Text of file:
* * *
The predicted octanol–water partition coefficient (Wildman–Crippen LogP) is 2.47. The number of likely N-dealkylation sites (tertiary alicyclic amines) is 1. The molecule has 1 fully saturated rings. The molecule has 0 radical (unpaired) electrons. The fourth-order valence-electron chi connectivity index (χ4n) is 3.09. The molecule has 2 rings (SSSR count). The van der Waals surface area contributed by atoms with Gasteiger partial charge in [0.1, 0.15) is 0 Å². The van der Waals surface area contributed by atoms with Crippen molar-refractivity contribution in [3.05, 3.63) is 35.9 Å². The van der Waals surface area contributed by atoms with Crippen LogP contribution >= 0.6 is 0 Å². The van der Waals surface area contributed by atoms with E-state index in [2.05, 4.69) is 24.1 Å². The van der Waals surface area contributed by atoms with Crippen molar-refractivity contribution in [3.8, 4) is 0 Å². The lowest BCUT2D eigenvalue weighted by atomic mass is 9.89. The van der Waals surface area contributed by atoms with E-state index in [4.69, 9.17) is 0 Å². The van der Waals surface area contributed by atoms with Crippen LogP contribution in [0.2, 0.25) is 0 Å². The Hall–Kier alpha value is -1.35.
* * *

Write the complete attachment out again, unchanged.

The predicted octanol–water partition coefficient (Wildman–Crippen LogP) is 2.47. The number of likely N-dealkylation sites (tertiary alicyclic amines) is 1. The molecule has 1 fully saturated rings. The molecule has 0 radical (unpaired) electrons. The fourth-order valence-electron chi connectivity index (χ4n) is 3.09. The molecule has 2 rings (SSSR count). The van der Waals surface area contributed by atoms with Gasteiger partial charge in [0.1, 0.15) is 0 Å². The van der Waals surface area contributed by atoms with Crippen molar-refractivity contribution in [3.05, 3.63) is 35.9 Å². The van der Waals surface area contributed by atoms with Crippen LogP contribution >= 0.6 is 0 Å². The van der Waals surface area contributed by atoms with E-state index in [2.05, 4.69) is 24.1 Å². The van der Waals surface area contributed by atoms with Crippen molar-refractivity contribution in [3.8, 4) is 0 Å². The lowest BCUT2D eigenvalue weighted by atomic mass is 9.89. The van der Waals surface area contributed by atoms with E-state index in [4.69, 9.17) is 0 Å². The van der Waals surface area contributed by atoms with Crippen LogP contribution in [0.2, 0.25) is 0 Å². The Hall–Kier alpha value is -1.35.